Some bacteria play a role in the immune system of the colon. Bacteroides fragelis is of special interest because it excretes a unique polysaccharide that reacts with immune cells to control runaway inflammation in the colon caused by pathogenic bacteria. Although the pathogens themselves are not destroyed the muting of inflammation gives the body time to rid itself of the threat without serious damage. Some bacteria, after breaking down soluble fiber, excrete products know as short term fatty acids. These seem to be necessary for the regulation of insulin and the maintenance of normal weight through their association with immune cells in the colon lining. Studies of both Bacteroides fragelis and short term fatty acids are still in the laboratory experimental stage but there is little doubt they will aid the medical community in treating chronic illnesses associated with the lower digestive track.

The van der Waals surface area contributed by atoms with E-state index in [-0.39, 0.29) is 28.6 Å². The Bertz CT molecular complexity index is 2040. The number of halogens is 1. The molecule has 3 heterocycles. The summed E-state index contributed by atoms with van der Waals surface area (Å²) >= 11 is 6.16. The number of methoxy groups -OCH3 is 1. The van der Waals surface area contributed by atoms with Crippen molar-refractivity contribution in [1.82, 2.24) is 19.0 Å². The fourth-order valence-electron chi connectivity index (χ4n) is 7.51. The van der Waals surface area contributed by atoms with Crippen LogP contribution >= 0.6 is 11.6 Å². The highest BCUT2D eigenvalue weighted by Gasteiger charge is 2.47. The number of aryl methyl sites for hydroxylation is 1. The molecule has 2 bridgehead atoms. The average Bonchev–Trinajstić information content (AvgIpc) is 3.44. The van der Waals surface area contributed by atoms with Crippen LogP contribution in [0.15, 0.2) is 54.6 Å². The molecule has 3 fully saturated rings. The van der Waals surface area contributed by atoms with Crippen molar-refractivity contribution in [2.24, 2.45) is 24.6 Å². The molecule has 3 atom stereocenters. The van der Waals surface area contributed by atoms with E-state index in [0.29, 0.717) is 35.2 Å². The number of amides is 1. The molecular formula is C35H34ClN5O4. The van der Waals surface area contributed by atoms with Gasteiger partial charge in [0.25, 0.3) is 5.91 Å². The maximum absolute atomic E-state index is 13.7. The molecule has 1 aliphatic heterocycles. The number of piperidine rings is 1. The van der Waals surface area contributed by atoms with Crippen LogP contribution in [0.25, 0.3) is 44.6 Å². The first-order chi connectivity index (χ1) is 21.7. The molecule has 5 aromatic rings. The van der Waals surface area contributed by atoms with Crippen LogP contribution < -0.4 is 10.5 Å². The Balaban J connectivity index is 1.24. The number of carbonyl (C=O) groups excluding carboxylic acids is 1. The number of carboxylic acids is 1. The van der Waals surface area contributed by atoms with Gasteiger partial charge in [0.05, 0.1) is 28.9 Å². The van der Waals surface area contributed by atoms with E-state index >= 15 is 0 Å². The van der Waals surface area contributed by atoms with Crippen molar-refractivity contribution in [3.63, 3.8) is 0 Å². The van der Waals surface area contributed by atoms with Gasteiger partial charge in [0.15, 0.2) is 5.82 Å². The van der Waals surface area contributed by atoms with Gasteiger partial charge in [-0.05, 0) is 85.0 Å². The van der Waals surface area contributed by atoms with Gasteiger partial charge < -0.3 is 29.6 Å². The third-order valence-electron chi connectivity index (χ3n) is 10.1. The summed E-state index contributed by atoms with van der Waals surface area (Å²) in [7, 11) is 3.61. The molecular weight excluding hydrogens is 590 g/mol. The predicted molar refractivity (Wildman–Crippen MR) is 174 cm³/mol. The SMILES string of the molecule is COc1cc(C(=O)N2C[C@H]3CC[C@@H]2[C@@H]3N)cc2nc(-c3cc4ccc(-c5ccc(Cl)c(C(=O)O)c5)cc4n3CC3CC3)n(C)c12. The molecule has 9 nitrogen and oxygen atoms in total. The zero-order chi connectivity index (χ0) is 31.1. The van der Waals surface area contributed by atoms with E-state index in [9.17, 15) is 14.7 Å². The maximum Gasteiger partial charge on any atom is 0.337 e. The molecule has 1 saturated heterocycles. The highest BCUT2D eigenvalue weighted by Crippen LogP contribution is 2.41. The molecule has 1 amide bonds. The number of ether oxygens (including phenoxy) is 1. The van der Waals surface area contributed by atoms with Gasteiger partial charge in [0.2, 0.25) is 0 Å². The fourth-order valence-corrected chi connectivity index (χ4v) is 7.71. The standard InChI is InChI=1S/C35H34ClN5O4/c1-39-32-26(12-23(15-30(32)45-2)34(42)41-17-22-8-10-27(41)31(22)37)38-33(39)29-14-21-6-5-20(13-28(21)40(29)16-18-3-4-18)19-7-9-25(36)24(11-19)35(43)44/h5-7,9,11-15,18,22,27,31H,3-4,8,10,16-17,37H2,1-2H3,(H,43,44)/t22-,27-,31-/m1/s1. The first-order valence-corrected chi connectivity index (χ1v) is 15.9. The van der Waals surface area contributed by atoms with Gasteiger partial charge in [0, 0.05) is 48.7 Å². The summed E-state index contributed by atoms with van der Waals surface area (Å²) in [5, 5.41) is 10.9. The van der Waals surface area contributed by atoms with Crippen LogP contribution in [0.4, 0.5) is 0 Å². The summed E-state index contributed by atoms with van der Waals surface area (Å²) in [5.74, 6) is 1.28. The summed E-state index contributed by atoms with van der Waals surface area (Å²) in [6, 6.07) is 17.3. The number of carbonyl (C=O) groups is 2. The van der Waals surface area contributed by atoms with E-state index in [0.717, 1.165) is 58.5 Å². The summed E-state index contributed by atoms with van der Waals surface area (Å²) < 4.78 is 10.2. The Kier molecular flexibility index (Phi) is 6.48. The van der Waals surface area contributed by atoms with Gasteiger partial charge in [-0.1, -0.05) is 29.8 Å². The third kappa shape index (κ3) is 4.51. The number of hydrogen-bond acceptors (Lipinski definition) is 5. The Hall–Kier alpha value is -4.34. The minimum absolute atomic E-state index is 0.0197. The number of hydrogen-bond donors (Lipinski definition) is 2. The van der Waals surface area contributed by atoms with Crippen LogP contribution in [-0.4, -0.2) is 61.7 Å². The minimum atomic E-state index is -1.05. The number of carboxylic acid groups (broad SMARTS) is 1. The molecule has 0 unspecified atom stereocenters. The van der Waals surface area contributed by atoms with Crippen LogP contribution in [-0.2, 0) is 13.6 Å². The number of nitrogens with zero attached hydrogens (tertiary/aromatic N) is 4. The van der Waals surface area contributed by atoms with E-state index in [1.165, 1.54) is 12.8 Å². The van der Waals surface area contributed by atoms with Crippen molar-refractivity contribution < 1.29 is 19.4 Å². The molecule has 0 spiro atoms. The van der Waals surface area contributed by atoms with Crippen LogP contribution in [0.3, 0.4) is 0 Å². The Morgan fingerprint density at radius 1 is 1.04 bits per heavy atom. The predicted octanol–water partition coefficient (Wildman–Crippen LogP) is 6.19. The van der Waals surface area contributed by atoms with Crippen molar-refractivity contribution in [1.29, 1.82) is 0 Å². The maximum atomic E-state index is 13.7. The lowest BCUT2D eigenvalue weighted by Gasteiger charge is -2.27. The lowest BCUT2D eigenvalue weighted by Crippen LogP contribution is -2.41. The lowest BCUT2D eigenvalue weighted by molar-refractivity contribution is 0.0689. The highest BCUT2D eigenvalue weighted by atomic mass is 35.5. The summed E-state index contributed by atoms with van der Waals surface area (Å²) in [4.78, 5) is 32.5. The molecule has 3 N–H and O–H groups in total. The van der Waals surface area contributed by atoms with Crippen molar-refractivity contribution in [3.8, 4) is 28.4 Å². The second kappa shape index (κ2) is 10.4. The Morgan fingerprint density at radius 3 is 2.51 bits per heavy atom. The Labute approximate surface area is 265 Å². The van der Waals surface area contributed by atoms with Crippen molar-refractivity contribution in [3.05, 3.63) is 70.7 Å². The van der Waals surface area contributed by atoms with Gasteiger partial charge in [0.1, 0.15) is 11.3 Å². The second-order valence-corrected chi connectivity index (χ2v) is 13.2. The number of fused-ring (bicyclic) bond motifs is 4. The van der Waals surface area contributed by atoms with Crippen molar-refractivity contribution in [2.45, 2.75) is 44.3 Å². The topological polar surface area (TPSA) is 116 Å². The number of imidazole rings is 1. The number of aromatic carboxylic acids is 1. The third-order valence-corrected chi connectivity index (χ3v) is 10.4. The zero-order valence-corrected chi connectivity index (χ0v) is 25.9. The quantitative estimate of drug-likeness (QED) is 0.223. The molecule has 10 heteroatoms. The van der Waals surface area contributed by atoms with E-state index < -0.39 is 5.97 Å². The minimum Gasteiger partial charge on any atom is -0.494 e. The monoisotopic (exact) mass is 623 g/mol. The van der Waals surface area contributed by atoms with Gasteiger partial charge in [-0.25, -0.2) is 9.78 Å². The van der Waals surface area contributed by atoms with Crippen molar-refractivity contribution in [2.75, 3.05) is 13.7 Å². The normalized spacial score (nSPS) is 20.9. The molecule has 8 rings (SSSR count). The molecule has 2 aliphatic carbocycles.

The Hidden Half of Nature, David R. Montgomery and Anne Bikle, 2016, W.W. Norton
Symbiotic Planet, Lynn Margulis, 1998, Basic Books/Perseus Books Group
Definition of success:
At age 4 success means not piddling in your pants
At age 12 success means having friends
At age 17 success means having a driver’s license
At age 35 success means having money
At age 50 success means having money
At age 70 success means having a driver’s license
At age 75 success means having friends
At age 80 success means not piddling in your pants